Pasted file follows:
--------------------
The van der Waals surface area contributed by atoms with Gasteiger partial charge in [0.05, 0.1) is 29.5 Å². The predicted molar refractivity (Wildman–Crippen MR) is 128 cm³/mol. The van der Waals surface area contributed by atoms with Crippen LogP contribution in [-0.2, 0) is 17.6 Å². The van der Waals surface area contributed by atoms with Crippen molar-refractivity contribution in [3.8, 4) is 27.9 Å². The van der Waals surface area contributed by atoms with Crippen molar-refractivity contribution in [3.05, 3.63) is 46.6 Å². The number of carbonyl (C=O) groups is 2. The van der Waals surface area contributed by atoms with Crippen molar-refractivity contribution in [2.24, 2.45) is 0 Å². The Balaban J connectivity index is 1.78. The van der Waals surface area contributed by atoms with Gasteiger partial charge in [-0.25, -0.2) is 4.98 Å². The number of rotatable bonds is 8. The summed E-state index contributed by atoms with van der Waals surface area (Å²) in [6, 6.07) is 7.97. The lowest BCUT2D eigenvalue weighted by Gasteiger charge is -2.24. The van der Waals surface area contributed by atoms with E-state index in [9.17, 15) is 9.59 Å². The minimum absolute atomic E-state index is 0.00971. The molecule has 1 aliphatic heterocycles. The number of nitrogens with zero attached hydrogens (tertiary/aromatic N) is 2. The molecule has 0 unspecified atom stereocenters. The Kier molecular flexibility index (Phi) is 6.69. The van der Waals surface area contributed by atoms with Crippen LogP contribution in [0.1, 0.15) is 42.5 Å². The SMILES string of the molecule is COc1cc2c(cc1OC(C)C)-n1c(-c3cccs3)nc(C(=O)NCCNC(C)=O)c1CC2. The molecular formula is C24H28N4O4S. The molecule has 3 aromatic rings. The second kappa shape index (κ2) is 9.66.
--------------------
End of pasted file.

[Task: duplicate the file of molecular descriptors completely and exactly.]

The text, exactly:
The van der Waals surface area contributed by atoms with Gasteiger partial charge in [0.05, 0.1) is 29.5 Å². The predicted molar refractivity (Wildman–Crippen MR) is 128 cm³/mol. The van der Waals surface area contributed by atoms with Crippen LogP contribution in [-0.2, 0) is 17.6 Å². The van der Waals surface area contributed by atoms with Crippen molar-refractivity contribution in [3.8, 4) is 27.9 Å². The van der Waals surface area contributed by atoms with Crippen molar-refractivity contribution in [3.05, 3.63) is 46.6 Å². The number of carbonyl (C=O) groups is 2. The van der Waals surface area contributed by atoms with Crippen molar-refractivity contribution in [2.24, 2.45) is 0 Å². The Balaban J connectivity index is 1.78. The van der Waals surface area contributed by atoms with Gasteiger partial charge in [-0.25, -0.2) is 4.98 Å². The number of rotatable bonds is 8. The summed E-state index contributed by atoms with van der Waals surface area (Å²) in [6, 6.07) is 7.97. The lowest BCUT2D eigenvalue weighted by Gasteiger charge is -2.24. The van der Waals surface area contributed by atoms with E-state index in [9.17, 15) is 9.59 Å². The minimum absolute atomic E-state index is 0.00971. The molecule has 1 aliphatic heterocycles. The number of nitrogens with zero attached hydrogens (tertiary/aromatic N) is 2. The molecule has 0 unspecified atom stereocenters. The Kier molecular flexibility index (Phi) is 6.69. The van der Waals surface area contributed by atoms with Crippen LogP contribution in [0.1, 0.15) is 42.5 Å². The SMILES string of the molecule is COc1cc2c(cc1OC(C)C)-n1c(-c3cccs3)nc(C(=O)NCCNC(C)=O)c1CC2. The molecular formula is C24H28N4O4S. The molecule has 3 aromatic rings. The second kappa shape index (κ2) is 9.66.